Wednesday, June 30, 2010

Wonder Woman's Wonderful New Costume!

Bam! Here we go! J. Michael Straczynski and Jim Lee have redesigned DC's Amazonian superstar, Wonder Woman. Out is her star-spangled swimsuit; in is a bizarre mishmash of pseudo-classical Greek elements and a 90s-style leather jacket. Next up from the creative geniuses at Time-Warner: Superman's Jim Dangle-inspired mustache and short shorts outfit.

The party line at DC is Wonder Woman is one element of their all-important big three characters, their "trinity," but her various titles have never really sold up to that status. Perhaps it's her look that's to blame. Or perhaps it's the character concept. Superman is pretty simple and straightforward, as is Batman. But what about Wonder Woman? What really motivates her? Why would someone with an origin so grounded in Greek myth wear an all-American bathing costume to fight crime? And why would an Amazon-- of all people-- come to the modern world to spread peace?

Maybe Straczynski's run on Wonder Woman will address these issues.

It certainly addresses the demand for gritty realism in superhero comics when plausibility is more than enough:

It’s a look designed to be taken seriously as a warrior, in partial answer to the many female fans over the years who’ve asked, “how does she fight in that thing without all her parts falling out?”) She can close it up to pass unnoticed… open it for the freedom to fight…lose the jacket or keep it on… it has pockets (the other fan question, “where does she carry anything in that outfit?”, it can be accessorized… it’s a Wonder Woman look designed for the 21st century.

She fought crime in a swimsuit with nothing falling out for the same reason you don't see Superman's penis and testicles bulging out of his tights. Also for the same reason Superman can fly, deflect bullets and visit the center of the sun; Batman can have his back broken and come back to fight crime; and Cassandra Cain's dad can repeatedly shoot her with a gun as a training method without any physical disabilities cropping up. It's called "willing suspension of disbelief." Superhero comics have an innate silliness. It's part of their appeal.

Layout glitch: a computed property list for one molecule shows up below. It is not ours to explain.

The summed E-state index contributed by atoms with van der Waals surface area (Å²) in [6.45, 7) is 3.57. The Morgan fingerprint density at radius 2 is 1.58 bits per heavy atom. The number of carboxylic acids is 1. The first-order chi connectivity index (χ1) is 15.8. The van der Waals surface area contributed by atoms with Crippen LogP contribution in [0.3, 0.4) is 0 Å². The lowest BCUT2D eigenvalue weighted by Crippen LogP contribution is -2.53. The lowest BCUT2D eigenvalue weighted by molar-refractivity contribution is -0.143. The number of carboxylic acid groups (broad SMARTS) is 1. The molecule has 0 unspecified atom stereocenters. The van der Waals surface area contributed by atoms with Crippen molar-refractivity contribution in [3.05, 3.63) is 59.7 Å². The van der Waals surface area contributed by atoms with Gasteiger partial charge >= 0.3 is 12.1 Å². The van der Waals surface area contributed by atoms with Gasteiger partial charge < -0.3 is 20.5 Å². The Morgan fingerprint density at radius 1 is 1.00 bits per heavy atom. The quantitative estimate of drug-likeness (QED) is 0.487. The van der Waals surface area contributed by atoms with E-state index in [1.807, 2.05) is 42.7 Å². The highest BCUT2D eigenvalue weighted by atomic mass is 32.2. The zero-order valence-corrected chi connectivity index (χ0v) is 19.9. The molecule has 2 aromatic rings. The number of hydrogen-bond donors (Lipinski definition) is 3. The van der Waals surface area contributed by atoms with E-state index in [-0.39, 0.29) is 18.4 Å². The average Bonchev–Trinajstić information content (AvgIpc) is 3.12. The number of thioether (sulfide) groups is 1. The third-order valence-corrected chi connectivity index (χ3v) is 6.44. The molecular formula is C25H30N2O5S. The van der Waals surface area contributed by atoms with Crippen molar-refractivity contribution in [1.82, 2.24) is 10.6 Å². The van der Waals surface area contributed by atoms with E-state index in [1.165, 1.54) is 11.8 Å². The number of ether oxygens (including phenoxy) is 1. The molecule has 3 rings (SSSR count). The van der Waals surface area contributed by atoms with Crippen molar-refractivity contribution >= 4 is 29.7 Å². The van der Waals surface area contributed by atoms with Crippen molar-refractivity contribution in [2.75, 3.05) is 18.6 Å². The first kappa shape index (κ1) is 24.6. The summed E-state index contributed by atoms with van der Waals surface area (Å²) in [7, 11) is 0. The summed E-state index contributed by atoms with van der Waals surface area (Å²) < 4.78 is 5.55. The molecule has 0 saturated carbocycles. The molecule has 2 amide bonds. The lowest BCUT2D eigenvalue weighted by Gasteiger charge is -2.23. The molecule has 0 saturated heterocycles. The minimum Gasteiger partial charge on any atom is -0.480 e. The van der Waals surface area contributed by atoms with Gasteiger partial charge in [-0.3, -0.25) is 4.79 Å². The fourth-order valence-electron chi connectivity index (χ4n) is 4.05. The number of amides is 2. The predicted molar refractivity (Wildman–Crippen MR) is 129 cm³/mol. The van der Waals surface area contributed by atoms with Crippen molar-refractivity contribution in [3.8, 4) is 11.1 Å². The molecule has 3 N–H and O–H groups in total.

I mean, the gods forbid someone created out of clay and whose soul was found in some kind of cavern full of them should have an unrealistic costume. Especially if she's going to be fighting crime with her magical powers of strength and agility.

Of course, nothing says, "I'm a serious warrior" like a leather jacket with a corset and fingerless gloves borrowed from 1980s Madonna, plus Danskin workout tights. On the other hand, her look is reminiscent of William Zabka's Johnny from The Karate Kid, so perhaps Stracynzki has a point.

Stracynzki is definitely on target when he says her title should be selling in the top twenty, especially if she is so damned important to the DC mythos. It's Wonder Woman, for the love of Zeus. She's been around for 69 years. Her comic is almost up to issue 600. Give her some respect. Here's hoping they've figured out what to do with her after all this time:

So the solution was to tweak time: at some point about 20 years ago or so, the time stream was changed. Paradise Island was destroyed, and Diana as an infant was smuggled out before her mother was killed along with most of the others. She was raised by guardians sent with her, and some surviving Amazons, so she has a foot in two worlds, the urban world and the world of her people, which still exists in the shadows, underground. So we keep what makes her an Amazon but mix it up with a more modern perspective.